Researchers assessed the feasibility, implications, limitations, and enablers of annually producing 90 billion gallons of ethanol — sufficient to replace more than 60 billion of the estimated 180 billion gallons of gasoline expected to be used annually by 2030. Ninety billion gallons a year exceeds the U.S. Department of Energy’s goal for ethanol production established in 2006.
The 90 Billion Gallon Study assumes 75 billion gallons would be ethanol made from nonfood cellulosic feedstocks and 15 billion gallons from corn-based ethanol. The study examined four sources of biofuels: agricultural residue, such as corn stover and wheat straw; forest residue; dedicated energy crops, including switchgrass; and short rotation woody crops, such as willow and poplar trees. It examines the costs of producing, harvesting, storing and transporting these sources to newly built biorefineries.
A 4 page pdf executive summary describes the 90 billion gallon biofuel deployment plan.
Biofuels capital expenditures necessary to achieve 60 billion gallons per year [90 billion gallons of biofuel is energy equivalent to 60 billion gallons of gasoline] of installed production capacity are on the order of $250 billion.
This study demonstrates that cellulosic biofuels can compete with oil at $90/bbl based on the following assumptions:
1) Average conversion yield of 95 gallons per dry ton of biomass
2) Average conversion plant capital expenditure of $3.50 per installed gallon of nameplate capacity
3) Average farm-gate feedstock cost of $40 per dry ton
Sensitivity analyses varying these assumptions individually gave potential cost competitiveness with oil priced at $70/bbl to $120/bbl
Using a newly developed tool known as the Biofuels Deployment Model, or BDM, Sandia researchers determined that 21 billion gallons of cellulosic ethanol could be produced per year by 2022 without displacing current crops.
Large-scale cellulosic biofuel production could be achieved at or below current water consumption levels of petroleum fuels from on-shore oil production and refining.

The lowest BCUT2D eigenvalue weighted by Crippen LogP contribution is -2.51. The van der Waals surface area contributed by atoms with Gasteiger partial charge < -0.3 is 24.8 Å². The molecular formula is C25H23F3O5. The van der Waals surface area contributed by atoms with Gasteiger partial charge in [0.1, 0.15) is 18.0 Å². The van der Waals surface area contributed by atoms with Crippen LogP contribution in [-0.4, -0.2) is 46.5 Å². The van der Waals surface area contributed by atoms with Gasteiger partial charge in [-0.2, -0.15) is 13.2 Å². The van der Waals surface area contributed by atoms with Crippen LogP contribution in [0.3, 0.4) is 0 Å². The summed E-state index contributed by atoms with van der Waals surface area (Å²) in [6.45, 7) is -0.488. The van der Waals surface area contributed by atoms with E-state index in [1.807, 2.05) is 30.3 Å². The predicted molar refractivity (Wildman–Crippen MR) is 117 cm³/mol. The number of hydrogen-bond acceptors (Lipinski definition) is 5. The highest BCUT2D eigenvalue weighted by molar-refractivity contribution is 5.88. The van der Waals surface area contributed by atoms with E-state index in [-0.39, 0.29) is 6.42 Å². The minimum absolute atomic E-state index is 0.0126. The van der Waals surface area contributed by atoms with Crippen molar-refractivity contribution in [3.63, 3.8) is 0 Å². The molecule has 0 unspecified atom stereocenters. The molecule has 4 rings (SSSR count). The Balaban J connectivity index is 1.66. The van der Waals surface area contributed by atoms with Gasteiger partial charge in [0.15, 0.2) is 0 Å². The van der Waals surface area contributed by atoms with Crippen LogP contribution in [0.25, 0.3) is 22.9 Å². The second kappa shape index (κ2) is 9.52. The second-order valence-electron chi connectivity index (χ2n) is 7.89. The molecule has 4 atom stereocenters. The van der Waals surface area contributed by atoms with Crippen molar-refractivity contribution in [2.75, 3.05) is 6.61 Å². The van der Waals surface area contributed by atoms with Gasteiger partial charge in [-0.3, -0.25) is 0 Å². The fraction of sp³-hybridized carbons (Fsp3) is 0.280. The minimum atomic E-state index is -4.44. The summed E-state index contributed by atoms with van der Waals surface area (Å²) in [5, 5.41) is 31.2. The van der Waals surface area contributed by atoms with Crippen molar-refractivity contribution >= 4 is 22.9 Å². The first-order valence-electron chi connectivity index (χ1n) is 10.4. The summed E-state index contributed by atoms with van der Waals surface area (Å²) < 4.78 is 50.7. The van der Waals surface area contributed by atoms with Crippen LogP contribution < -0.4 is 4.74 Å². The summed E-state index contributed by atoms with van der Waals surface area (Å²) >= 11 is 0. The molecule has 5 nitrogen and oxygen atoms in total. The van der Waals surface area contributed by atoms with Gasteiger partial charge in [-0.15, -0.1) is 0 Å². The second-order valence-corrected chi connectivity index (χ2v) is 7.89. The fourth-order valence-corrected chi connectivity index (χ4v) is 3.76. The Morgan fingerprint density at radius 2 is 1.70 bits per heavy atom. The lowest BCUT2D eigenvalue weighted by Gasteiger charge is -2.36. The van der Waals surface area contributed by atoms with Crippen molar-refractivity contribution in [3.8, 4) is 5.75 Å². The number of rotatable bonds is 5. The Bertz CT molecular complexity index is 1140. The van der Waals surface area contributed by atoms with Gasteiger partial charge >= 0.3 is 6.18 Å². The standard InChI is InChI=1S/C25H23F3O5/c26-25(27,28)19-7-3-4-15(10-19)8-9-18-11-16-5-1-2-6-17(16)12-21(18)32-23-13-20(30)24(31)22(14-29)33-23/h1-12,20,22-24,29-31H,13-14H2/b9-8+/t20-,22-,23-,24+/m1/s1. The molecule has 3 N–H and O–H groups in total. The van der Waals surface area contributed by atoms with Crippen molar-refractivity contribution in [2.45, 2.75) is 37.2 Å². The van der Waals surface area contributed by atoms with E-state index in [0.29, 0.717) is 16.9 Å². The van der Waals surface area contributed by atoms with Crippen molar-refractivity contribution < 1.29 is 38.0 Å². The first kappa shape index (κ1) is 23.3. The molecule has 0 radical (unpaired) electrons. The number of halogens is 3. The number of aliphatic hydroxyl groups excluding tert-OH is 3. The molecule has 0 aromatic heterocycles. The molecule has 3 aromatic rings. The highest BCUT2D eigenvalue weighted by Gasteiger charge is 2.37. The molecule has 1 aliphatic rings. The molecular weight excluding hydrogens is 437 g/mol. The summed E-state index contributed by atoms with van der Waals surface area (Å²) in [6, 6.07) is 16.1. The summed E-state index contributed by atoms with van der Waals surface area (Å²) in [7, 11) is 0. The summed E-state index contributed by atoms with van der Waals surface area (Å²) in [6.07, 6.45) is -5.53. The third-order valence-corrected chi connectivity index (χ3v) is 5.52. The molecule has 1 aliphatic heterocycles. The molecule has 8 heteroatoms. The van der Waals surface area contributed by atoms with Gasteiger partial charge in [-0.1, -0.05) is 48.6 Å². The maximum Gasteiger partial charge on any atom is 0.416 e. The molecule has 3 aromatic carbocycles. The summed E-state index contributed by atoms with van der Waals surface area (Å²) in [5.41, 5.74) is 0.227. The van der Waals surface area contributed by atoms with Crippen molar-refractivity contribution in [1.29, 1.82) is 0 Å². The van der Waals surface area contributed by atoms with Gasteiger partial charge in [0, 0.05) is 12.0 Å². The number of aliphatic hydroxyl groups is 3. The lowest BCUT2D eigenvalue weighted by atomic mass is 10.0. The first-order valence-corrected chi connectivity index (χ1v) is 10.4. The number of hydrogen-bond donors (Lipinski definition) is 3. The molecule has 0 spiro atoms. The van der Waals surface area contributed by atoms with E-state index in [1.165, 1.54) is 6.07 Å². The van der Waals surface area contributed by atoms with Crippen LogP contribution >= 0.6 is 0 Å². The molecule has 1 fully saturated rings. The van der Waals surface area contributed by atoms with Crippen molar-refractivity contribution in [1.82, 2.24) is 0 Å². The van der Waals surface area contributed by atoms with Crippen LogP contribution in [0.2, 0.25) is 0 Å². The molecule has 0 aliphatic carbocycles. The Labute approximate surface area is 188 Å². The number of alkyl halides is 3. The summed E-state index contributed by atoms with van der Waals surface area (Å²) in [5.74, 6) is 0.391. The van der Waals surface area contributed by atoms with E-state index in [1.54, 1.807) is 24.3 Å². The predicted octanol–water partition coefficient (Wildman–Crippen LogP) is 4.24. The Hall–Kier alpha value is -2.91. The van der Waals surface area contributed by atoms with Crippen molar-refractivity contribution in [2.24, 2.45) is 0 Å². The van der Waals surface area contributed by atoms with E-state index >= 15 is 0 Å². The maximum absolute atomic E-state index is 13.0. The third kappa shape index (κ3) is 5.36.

Sandia’s analysis also included land use, water availability, energy used to produce cellulosic biomass, transportation of feedstocks and other potential leverage points for the development and use of cellulosic biofuels. In conducting its research, Sandia utilized models that examined current and future technologies for development of ethanol.
Future enhancements to Sandia’s BDM are planned, contingent on additional partnerships. Such improvements to the current software tool, says Sandia business development associate Carrie Burchard, would provide an even more comprehensive systems understanding of the biofuels industry.
Producing 45 billion gallons per year cellulosic ethanol by 2030 requires 480 million tons of biomass, of which 215 million tons comes from dedicated energy crops. Allowing for storage, loss, and immature perennial crops, these energy crops utilize 48 million acres of planted cropland from what is now idle, pasture, or non-grazed forest. The simulations assume technological progress in the conversion technologies, which results in average biomass conversion yields of over 95 gallons of ethanol per dry ton of biomass by 2030.
Ethanol ‘seed-to-station’ floor cost is approximately $1.50/gal-ethanol without taxes, and gasoline will undercut this if priced below $2.25/gal-gasoline without taxes (about $2.65 at the pump).
Transportation CO2 savings were 250 million tons CO2 equivalent per year for 60 billion gallons of ethanol (excluding greenhouse gas emissions from land use change – a current topic of intense research). The energy in cellulosic ethanol is about 3.8 times the energy content of fossil fuels used for the entire supply chain (production and distribution; numbers based, in part, on assumptions in GREET). This is about 4 times the net energy ratio for gasoline (0.8).